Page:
Supplementary Material for: Impairment in Natural Killer Cells Editing of Immature Dendritic Cells by Infection with a Virulent <b><i>Trypanosoma cruzi</i></b> Population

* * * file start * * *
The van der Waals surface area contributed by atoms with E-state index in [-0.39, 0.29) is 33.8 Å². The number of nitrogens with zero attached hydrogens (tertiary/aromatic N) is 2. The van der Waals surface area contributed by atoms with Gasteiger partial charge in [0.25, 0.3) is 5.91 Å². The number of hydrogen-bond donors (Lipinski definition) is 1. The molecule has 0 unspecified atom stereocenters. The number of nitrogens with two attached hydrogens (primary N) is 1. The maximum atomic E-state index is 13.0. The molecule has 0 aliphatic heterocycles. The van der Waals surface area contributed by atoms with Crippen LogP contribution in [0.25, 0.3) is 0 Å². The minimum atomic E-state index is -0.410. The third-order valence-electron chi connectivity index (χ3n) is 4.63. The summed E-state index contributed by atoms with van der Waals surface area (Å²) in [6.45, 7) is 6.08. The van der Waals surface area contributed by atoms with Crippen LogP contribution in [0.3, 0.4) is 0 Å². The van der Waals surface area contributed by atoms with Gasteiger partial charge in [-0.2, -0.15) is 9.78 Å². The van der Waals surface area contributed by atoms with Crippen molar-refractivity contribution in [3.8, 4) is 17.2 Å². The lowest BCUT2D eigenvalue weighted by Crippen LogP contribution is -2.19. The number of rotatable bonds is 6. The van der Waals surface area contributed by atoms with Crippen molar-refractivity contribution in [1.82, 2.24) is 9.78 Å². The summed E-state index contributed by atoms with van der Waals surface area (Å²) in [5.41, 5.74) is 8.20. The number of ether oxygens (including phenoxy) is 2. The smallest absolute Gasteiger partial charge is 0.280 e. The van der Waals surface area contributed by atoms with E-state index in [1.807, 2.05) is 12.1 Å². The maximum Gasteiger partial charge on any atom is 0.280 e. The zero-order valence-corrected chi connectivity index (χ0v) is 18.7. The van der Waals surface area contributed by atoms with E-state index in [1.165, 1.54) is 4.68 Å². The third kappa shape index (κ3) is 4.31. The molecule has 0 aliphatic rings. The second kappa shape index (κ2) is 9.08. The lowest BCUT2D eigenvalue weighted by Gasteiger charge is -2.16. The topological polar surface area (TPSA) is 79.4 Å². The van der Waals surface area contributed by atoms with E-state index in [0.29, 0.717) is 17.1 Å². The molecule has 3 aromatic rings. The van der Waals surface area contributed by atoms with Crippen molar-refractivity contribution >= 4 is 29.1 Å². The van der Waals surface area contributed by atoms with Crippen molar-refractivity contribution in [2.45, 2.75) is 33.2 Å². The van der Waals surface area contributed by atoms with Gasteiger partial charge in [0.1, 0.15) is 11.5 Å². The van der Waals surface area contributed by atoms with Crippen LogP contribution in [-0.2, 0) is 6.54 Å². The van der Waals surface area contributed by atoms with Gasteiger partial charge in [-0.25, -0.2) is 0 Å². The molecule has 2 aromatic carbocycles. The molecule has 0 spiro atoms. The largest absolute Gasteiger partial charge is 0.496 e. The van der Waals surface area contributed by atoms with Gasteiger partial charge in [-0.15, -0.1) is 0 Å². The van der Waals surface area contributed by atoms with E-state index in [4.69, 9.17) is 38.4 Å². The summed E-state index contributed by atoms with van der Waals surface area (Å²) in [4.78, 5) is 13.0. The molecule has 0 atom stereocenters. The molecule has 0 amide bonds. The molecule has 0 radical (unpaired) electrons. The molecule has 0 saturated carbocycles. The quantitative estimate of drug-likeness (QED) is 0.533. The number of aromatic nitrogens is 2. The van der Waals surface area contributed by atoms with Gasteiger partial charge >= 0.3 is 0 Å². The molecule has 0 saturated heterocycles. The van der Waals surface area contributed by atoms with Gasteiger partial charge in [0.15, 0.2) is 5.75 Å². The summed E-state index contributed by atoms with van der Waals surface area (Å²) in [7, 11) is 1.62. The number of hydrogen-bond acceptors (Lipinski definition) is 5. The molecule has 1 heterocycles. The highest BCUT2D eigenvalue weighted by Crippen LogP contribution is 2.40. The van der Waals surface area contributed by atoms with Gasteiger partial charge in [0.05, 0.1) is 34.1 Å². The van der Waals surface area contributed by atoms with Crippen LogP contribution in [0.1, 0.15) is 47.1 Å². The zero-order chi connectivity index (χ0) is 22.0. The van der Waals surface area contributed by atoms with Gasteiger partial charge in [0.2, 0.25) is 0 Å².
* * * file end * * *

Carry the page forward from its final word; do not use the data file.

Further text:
Early interactions between natural killer (NK) and dendritic cells (DC) shape the immune response at the frontier of innate and adaptive immunity. Activated NK cells participate in maturation or deletion of DCs that remain immature. We previously demonstrated that infection with a high virulence (HV) population of the protozoan parasite <i>Trypanosoma cruzi</i> downmodulates DC maturation and T-cell activation capacity. Here, we evaluated the role of NK cells in regulating the maturation level of DCs. Shortly after infection with HV <i>T. cruzi</i>, DCs in poor maturation status begin to accumulate in mouse spleen. Although infection induces NK cell cytotoxicity and cytokine production, NK cells from mice infected with HV <i>T. cruzi</i> exhibit reduced ability to lyse and fail to induce maturation of bone marrow-derived immature DCs (iDCs). NK-mediated lysis of iDCs is restored by in vitro blockade of the IL-10 receptor during NK-DC interaction or when NK cells are obtained from <i>T. cruzi</i>-infected IL-10 knockout mice. These results suggest that infection with a virulent <i>T. cruzi</i> strain alters NK cell-mediated regulation of the adaptive immune response induced by DCs. This regulatory circuit where IL-10 appears to participate might lead to parasite persistence but can also limit the induction of a vigorous tissue-damaging T-cell response.